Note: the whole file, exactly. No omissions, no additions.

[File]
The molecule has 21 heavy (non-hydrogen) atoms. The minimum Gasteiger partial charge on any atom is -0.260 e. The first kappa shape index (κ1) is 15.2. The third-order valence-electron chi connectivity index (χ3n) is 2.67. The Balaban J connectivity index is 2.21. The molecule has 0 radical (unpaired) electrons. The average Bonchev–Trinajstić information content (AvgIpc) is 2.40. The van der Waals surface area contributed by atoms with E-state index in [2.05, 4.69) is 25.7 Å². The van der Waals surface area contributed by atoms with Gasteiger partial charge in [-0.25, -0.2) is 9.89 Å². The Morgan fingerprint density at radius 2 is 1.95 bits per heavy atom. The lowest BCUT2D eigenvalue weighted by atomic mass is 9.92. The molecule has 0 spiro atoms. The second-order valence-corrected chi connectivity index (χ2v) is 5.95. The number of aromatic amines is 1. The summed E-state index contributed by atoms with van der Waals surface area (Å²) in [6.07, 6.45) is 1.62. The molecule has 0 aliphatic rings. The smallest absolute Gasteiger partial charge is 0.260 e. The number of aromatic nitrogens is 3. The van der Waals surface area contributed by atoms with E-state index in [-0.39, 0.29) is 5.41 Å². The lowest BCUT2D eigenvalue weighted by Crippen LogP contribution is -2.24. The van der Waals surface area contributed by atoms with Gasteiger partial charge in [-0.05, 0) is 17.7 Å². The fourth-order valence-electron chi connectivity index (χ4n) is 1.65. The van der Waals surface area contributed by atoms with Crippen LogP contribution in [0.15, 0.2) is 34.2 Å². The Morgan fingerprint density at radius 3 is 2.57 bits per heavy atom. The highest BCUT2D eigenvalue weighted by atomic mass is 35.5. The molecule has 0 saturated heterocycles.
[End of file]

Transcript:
The molecule has 21 heavy (non-hydrogen) atoms. The minimum Gasteiger partial charge on any atom is -0.260 e. The first kappa shape index (κ1) is 15.2. The third-order valence-electron chi connectivity index (χ3n) is 2.67. The Balaban J connectivity index is 2.21. The molecule has 0 radical (unpaired) electrons. The average Bonchev–Trinajstić information content (AvgIpc) is 2.40. The van der Waals surface area contributed by atoms with E-state index in [2.05, 4.69) is 25.7 Å². The van der Waals surface area contributed by atoms with Gasteiger partial charge in [-0.25, -0.2) is 9.89 Å². The Morgan fingerprint density at radius 2 is 1.95 bits per heavy atom. The lowest BCUT2D eigenvalue weighted by atomic mass is 9.92. The molecule has 0 spiro atoms. The second-order valence-corrected chi connectivity index (χ2v) is 5.95. The number of aromatic amines is 1. The summed E-state index contributed by atoms with van der Waals surface area (Å²) in [6.07, 6.45) is 1.62. The molecule has 0 aliphatic rings. The smallest absolute Gasteiger partial charge is 0.260 e. The number of aromatic nitrogens is 3. The van der Waals surface area contributed by atoms with E-state index in [-0.39, 0.29) is 5.41 Å². The lowest BCUT2D eigenvalue weighted by Crippen LogP contribution is -2.24. The van der Waals surface area contributed by atoms with Gasteiger partial charge in [-0.05, 0) is 17.7 Å². The fourth-order valence-electron chi connectivity index (χ4n) is 1.65. The van der Waals surface area contributed by atoms with Crippen LogP contribution in [0.15, 0.2) is 34.2 Å². The Morgan fingerprint density at radius 3 is 2.57 bits per heavy atom. The highest BCUT2D eigenvalue weighted by atomic mass is 35.5. The molecule has 0 saturated heterocycles.